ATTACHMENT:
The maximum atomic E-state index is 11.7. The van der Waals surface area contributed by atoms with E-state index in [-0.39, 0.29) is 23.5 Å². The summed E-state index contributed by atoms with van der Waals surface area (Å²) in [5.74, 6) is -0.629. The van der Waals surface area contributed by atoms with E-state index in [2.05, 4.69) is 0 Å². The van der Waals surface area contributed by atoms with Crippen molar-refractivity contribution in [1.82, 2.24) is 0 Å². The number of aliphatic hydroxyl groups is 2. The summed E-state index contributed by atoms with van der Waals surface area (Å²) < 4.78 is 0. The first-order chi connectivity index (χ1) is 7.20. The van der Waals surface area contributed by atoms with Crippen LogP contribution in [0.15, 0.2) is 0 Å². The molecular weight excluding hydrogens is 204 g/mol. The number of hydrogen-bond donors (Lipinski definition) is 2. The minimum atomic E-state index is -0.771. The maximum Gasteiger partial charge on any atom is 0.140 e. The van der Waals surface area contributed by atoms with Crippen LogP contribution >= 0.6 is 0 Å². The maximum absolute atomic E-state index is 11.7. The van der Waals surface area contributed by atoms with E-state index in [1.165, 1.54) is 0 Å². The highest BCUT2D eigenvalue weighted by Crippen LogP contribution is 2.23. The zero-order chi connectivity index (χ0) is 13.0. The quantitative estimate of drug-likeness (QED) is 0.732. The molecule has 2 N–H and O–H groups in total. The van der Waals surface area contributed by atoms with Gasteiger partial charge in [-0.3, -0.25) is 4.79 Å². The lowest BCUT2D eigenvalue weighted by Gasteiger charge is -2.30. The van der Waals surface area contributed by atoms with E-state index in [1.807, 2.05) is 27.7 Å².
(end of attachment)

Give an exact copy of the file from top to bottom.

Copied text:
The maximum atomic E-state index is 11.7. The van der Waals surface area contributed by atoms with E-state index in [-0.39, 0.29) is 23.5 Å². The summed E-state index contributed by atoms with van der Waals surface area (Å²) in [5.74, 6) is -0.629. The van der Waals surface area contributed by atoms with E-state index in [2.05, 4.69) is 0 Å². The van der Waals surface area contributed by atoms with Crippen molar-refractivity contribution in [1.82, 2.24) is 0 Å². The number of aliphatic hydroxyl groups is 2. The summed E-state index contributed by atoms with van der Waals surface area (Å²) < 4.78 is 0. The first-order chi connectivity index (χ1) is 7.20. The van der Waals surface area contributed by atoms with Crippen LogP contribution in [0.15, 0.2) is 0 Å². The molecular weight excluding hydrogens is 204 g/mol. The number of hydrogen-bond donors (Lipinski definition) is 2. The minimum atomic E-state index is -0.771. The maximum Gasteiger partial charge on any atom is 0.140 e. The van der Waals surface area contributed by atoms with Crippen LogP contribution >= 0.6 is 0 Å². The maximum absolute atomic E-state index is 11.7. The van der Waals surface area contributed by atoms with E-state index in [1.165, 1.54) is 0 Å². The highest BCUT2D eigenvalue weighted by Crippen LogP contribution is 2.23. The zero-order chi connectivity index (χ0) is 13.0. The quantitative estimate of drug-likeness (QED) is 0.732. The molecule has 2 N–H and O–H groups in total. The van der Waals surface area contributed by atoms with Gasteiger partial charge in [-0.3, -0.25) is 4.79 Å². The lowest BCUT2D eigenvalue weighted by Gasteiger charge is -2.30. The van der Waals surface area contributed by atoms with E-state index in [1.807, 2.05) is 27.7 Å².